SpeechPathology.com Phone: 800-242-5183

New master brand. Same great company. Introducing continued! Read Our Story

CRA Therapy Careers

Lingual Frenectomy: Candidacy and Considerations

Robert Mason, Ph.D,CCC-SLP

March 8, 2010



At the beginning of this school year a father referred his 11 year old son for lisping. Upon examination I noted that his frenulum was attached producing a highly defined heart shaped pattern. In other words, it was on the higher end of the scale for atta


I appreciate your knowledge and perspectives about surgical release of a tethered lingual frenum. Although I am not a fan of widespread lingual frenum surgery, I agree with you that there are some reasonable indications for the surgery. The heart-shaped configuration of a protruded tongue tip that you note is a classic sign of a short, tethered lingual frenum. The inability to effectively and efficiently sweep food from the oral vestibule is a reasonable accompanying indication for a frenectomy. The risks of post-operative problems are few and would not outweigh the potential benefit for most clients. The 11 year old boy you describe seems to be a good candidate for a lingual frenectomy.

I'm happy to read that the parents sought out a surgeon to perform the surgery rather than a general dentist or physician. The surgery would involve a lengthening procedure at the base of the tongue. A simple clipping of the frenum at this age would not be considered an effective procedure.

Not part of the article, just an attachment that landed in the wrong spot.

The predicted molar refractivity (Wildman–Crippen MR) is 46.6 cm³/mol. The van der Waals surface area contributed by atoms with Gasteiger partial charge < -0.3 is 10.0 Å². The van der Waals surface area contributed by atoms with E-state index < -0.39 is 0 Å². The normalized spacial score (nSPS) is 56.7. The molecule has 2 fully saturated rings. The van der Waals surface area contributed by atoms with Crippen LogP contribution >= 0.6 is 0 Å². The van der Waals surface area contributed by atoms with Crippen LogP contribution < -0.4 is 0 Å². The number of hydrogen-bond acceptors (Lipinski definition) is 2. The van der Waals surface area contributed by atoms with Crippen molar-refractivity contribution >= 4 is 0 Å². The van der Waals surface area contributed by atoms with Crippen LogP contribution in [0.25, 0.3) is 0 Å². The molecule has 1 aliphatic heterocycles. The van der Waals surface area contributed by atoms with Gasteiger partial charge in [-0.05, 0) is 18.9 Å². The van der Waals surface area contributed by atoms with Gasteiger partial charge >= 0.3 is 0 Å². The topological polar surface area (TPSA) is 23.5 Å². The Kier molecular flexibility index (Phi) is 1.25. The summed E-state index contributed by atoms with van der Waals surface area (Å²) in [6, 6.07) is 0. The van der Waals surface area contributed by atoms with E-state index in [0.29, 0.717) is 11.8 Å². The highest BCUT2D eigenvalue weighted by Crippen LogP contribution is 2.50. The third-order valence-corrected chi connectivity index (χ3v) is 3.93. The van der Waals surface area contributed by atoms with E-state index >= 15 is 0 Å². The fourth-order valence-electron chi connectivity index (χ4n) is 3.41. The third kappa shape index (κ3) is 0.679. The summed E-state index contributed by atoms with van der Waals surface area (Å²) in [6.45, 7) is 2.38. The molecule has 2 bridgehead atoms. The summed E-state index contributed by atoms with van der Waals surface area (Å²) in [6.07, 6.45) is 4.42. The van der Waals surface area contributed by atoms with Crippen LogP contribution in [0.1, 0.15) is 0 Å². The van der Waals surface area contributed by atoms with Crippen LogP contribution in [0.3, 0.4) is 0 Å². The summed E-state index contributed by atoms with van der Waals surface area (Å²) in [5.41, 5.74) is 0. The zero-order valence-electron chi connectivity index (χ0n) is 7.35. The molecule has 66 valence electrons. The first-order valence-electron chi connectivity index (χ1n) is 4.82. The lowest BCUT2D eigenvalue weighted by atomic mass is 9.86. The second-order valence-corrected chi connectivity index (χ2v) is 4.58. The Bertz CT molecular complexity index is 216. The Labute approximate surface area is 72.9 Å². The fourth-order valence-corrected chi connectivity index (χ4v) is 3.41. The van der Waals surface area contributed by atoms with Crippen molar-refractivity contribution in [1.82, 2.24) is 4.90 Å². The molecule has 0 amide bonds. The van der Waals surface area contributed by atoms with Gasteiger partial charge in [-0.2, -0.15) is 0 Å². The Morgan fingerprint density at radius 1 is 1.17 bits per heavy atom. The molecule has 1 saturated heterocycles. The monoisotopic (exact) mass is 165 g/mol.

You also mentioned that the child's mouth is small. As you will recall, the tongue adapts to the environment in which it resides and should adjust easily at rest and in functions to the increased range of excursion provided by the surgical procedure.

I'm impressed with what you have already accomplished with this child in speech therapy. The adaptive skills that he has developed should insure a rapid improvement in speech articulation following lingual frenectomy. Nonetheless, I would encourage you to advise the child and parents that some therapy to aid the speech adaptation process may be needed following the surgery.

Since the father has already consulted a surgeon and surgery is scheduled for the summer, I do not see the need for you to pursue whether your recommendation for an additional consultation with a medical speech pathologist was honored. There do not seem to be any red flags involved here. While I appreciate your concern for the welfare of this child and the benefits/risks involved, I feel confident that the surgeon involved will properly apprise this family of all possible complications. I share your hope that this child will have an uneventful post-operative course following the lingual frenectomy.

Please visit the SpeechPathology.com eLearning Library to view courses on this topic and many other topics in the field.

Robert M. Mason, DMD, Ph.D. is a speech-language pathologist (CCC-ASHA Fellow), a dentist, and orthodontist. He is a Past President of the American Cleft Palate-Craniofacial Association, a professional, interdisciplinary organization specializing in problems associated with facial and oral deformities. Dr. Mason has studied and written extensively about orofacial examination, developmental problems related to the tongue, and the anatomy and physiology of the speech and hearing mechanisms. His reports have appeared in speech, dental, medical, and plastic surgical journals and texts. He is considered to be an expert in tongue thrusting, tongue tie, and other problems related to tongue functions and speech.